What has 18 legs and is the biggest pest in the garden?

Answer - a camera crew.

The Beechgrove Garden is a television garden designed specifically to be seen on telly which, frustratingly for our gardeners, has artificial weekly deadlines to meet that sometimes have little to do with the garden’s own timetable.

The garden is one big green studio. It’s designed to be accessible for cameras into all areas. Fence panels are on hinges that can easily come out to allow access and views in and out of individual gardens, windows are removable from greenhouses and the potting shed to make it easier for the cameras to see in. There is power to every part of the garden for the lights and the paths are wide enough and smooth enough to take all the camera paraphernalia; Steadicam, dollies, cranes, tracks and jib arms.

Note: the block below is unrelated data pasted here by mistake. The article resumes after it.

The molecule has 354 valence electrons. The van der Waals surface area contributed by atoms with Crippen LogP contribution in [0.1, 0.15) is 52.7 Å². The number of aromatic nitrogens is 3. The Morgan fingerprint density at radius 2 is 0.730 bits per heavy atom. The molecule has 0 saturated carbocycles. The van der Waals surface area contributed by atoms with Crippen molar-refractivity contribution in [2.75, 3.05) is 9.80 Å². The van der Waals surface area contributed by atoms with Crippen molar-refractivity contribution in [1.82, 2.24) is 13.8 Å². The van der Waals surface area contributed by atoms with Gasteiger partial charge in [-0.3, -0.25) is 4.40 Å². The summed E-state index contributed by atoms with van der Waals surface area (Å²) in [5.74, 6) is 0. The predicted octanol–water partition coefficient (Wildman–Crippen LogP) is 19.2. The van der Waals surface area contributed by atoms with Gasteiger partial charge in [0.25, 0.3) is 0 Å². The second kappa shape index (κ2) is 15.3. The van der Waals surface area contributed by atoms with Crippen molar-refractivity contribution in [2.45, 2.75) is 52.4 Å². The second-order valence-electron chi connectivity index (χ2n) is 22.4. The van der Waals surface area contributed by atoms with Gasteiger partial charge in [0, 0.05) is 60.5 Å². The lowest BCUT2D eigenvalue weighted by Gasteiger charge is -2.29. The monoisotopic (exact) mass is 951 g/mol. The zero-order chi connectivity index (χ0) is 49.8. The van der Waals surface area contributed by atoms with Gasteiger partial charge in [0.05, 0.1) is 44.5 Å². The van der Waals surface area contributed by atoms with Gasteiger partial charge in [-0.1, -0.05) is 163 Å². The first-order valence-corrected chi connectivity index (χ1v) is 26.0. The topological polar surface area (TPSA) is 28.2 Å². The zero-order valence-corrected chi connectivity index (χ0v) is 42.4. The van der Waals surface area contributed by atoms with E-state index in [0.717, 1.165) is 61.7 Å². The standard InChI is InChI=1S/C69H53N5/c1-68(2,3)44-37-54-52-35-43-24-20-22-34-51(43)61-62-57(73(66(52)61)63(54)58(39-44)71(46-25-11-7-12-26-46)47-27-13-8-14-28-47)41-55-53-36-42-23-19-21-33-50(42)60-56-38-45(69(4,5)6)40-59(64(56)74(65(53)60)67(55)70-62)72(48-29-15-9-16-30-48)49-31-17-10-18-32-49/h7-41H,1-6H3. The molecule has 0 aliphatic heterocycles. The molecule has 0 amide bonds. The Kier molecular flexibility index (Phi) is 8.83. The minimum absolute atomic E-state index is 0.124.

You will often see the presenters in the potting shed. This building has been specially designed with cameras in mind and yet it is also a fully functioning potting shed. It has extra wide windows that open all the way out and then fasten there so the cameras can be outside the shed looking in and the presenters work on a rubberised bench at a height that the cameras can see the action as clearly and as closely as possible.

The biggest challenge for the crew in the garden is that more than half of the programme is recorded from the garden in just one day’s filming, come rain, snow, sleet, wind or less usually, shine.

It is, however, a huge privilege and pleasure to be part of the crew in the garden. To revel in the beauty of the garden and to see it through its successes and sometimes failures. To learn from the presenters and gardeners every week (as Jim would say, 'Every  day is a school day') and to enjoy the produce and sometimes, just sometimes, have lunch outside in that beautiful garden.